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02 January 2012

Where I have lost, I softer tread –

Where I have lost, I softer tread –
I sow sweet flower from garden bed –
I pause above that vanished head
     And mourn.

Whom I have lost, I pious guard
From accent harsh, or ruthless word –
Feeling as if their pillow heard,
     Though stone!

When I have lost, you'll know by this –
A Bonnet black – A dusk surplice –
A little tremor in my voice
     Like this!

Why, I have lost, the people know
Who dressed in frocks of purest snow
Went home a century ago
     Next Bliss!
                                                                            - F 158 (1860)  104

Dickinson here returns to the theme of whether there is any rhyme or reason to life and death. She knows what to do if someone dies, but she’d sure like to understand why they did.
The sibilance of the first stanza reinforces the poet’s “softer tread” near the grave of a departed loved one. The trochees in the second line – “sow sweet flower” – maintain a stately pace in keeping with the mourning. The second stanza has a harsher sound reflecting the poet’s efforts to keep “harsh” or “ruthless” words from being spoken about the beloved dead. “Accent harsh, or ruthless word” in themselves sound harsh. In the third stanza there is “a little tremor” in the fluttering iambs and the alliteration of a “Bonnet black.”  

            The fourth stanza introduces a new idea. In the first three the poet is talking about forms of grieving and how they are noted: flowers and mourning over a grave; defense of the dead one from gossip or ill-will; mourning clothes and getting choked up. But in the fourth, the poet doesn’t have an answer as she had for the Whom, When, and Where of the previous stanzas. This one is the devilish “Why” question: why did he or she have to die? Why now? Why in this manner? Dickinson doesn’t expect a ready answer as the ones who might tell her the answer have been dead for nearly a hundred years.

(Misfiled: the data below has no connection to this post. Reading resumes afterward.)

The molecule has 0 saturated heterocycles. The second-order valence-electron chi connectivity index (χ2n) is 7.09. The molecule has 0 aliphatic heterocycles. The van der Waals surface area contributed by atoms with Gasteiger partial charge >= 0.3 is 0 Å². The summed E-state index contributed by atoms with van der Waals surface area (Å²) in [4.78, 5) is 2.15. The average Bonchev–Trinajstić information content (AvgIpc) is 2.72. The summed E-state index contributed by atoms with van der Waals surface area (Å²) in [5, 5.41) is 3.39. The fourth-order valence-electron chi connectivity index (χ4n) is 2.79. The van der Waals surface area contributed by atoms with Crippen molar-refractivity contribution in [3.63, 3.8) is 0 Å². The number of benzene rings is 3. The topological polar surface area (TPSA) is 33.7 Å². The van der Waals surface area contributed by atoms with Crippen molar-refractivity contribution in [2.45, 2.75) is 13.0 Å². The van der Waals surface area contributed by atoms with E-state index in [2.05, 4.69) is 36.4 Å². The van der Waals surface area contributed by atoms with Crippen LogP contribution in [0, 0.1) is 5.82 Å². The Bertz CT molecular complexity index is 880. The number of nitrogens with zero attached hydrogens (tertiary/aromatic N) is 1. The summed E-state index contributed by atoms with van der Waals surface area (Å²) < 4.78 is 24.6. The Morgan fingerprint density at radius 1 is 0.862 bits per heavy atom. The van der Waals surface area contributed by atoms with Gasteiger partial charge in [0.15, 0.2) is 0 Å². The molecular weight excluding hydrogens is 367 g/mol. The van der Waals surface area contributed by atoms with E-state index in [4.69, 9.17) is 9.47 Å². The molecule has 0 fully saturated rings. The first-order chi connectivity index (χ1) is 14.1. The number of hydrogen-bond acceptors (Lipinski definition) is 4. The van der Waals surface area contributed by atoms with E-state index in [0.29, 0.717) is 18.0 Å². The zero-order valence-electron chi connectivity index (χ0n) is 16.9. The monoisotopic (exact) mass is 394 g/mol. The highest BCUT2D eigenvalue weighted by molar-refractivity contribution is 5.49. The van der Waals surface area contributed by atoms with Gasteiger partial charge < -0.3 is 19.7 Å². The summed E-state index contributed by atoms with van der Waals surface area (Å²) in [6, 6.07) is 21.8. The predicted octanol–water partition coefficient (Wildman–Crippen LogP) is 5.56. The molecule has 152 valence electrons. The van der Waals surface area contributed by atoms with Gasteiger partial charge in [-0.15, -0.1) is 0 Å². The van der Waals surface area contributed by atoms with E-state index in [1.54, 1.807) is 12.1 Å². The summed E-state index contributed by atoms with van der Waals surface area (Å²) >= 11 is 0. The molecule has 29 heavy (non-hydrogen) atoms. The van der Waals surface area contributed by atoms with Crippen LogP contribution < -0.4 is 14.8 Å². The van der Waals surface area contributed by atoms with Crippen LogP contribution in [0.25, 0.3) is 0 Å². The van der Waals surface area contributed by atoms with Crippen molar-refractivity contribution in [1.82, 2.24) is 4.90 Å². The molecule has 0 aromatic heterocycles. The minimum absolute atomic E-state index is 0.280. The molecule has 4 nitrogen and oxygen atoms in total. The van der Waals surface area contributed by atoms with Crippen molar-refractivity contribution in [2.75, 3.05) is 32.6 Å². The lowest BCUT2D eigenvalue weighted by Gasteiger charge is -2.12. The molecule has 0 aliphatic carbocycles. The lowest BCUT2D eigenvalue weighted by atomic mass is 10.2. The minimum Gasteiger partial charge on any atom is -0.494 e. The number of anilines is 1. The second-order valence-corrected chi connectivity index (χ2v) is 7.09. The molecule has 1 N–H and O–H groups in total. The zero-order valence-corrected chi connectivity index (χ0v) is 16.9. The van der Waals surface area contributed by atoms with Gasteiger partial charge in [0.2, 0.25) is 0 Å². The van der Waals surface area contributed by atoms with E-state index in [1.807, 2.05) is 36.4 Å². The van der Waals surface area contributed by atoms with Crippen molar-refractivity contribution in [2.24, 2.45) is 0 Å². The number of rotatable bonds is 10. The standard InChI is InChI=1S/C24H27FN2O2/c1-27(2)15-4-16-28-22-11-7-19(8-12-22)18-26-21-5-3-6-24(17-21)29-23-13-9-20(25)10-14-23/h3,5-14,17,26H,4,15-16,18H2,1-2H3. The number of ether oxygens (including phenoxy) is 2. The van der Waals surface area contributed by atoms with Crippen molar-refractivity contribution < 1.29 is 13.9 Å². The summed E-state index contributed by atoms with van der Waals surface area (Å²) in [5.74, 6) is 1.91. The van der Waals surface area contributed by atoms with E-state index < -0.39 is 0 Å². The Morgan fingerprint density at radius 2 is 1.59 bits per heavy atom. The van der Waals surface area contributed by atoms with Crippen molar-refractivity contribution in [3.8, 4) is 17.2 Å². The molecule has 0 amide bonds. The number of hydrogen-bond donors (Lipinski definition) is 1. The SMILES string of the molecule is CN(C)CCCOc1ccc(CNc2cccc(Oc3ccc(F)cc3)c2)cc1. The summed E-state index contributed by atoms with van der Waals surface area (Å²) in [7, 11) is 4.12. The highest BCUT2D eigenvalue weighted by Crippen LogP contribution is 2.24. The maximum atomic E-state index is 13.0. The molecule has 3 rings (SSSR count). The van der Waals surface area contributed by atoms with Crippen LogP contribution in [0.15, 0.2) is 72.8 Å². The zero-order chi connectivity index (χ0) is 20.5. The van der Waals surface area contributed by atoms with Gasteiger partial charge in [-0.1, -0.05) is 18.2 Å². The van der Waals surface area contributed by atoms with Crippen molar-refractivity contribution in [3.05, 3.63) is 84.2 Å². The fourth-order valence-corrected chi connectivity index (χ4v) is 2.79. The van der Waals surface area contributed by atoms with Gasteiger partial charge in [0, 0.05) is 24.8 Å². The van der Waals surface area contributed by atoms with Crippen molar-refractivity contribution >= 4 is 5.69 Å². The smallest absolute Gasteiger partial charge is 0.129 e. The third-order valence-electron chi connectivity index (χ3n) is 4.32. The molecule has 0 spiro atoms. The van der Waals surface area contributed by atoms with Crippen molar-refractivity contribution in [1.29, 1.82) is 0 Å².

Each fourth line is a dimeter that rhymes with the one before it: mourn / stone, and this / Bliss. They work up to the climactic last word, Bliss, which has the effect of implying that all the rest doesn’t matter: not what you wear or how you talk or walk. All that falls away before the contemplation of the “Bliss” that heaven is sure to bring. Oh, but wait! There’s that pesky “why” question. It sort of undermines the idea that pure bliss awaits us all. How blissful can a system be that seems to depend on random deaths? But perhaps I read too  much into this poem.


  1. Thank you so much for your analytical work! <3 I am a student at Amherst College, so I live only about 10 minutes from her house and love to frequent it. It's so wonderful, and almost magical, how well you will know Emily by the end of your journey. Because she seemed to really communicate best through writing, you might as well be one of her greatest pen pals (across time!) hehe. <3

    1. I love it! Thanks! and best wishes for your studies in beautiful Amherst.

  2. In the second line of the fourth stanza “flocks” should be “frocks”, I think.